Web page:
“Stille Nacht, Heilige Nacht” has since been translated into at least 140 languages.
How did it end?
And what became of the composers?
Fr Mohr left Oberndorf in September 1819 and went on to minister in several parishes around Salzburg.
From 1837 he served in the town of Wagrain. A socially engaged priest, he built a new school there to broaden the scope of education. Moreover, he established a fund to enable the children of poor parents to receive an education. He also built homes for the aged and for the indigent.
Fr Mohr died of lung disease on December 4, 1848, a week short of his 56th birthday. He left nothing but his ragged cassock. The lyricist for one of the most famous songs of all time died a pauper; a fundraiser had to be held to bury him.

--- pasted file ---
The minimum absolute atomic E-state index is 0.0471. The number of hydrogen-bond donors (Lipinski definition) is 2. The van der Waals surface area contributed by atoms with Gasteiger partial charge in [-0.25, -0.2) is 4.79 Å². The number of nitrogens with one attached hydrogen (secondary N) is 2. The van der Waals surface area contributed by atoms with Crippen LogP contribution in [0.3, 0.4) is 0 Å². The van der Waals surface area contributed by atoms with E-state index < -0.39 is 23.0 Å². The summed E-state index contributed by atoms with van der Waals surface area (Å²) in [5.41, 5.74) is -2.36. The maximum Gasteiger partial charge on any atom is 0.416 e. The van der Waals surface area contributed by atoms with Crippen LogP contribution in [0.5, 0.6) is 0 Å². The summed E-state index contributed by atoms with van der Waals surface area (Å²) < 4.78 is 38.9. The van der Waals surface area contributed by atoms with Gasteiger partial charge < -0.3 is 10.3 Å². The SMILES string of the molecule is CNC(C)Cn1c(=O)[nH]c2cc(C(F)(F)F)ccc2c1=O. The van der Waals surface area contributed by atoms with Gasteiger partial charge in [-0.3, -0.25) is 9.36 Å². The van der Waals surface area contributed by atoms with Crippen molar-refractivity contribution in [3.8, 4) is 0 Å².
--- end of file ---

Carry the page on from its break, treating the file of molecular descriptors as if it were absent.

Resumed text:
Franz Gruber continued to compose music. Some 90 songs are credited to him, but none nearly as successful as “Stille Nacht, Heilige Nacht”. In 1833 he moved to the town of Hallein where he died in 1863 at the age of 75.
St Nicholas church, where the parishioners of Oberndorf heard the premiere of the world’s most famous Christmas carol, doesn’t exist anymore in the same place. Repeated floods, causes by the straightening of the river Salzach, damaged the entire village which was moved upstream after 1899.
Some of the interior of the old church was transferred to the new village — unfortunately not the organ which Gruber had built in the 1820s. The original church, with its roots in the 12th century, was eventually demolished.
In its place there is now a chapel, completed in 1936, dedicated to Fr Joseph Mohr, Franz Gruber and their Christmas hymn.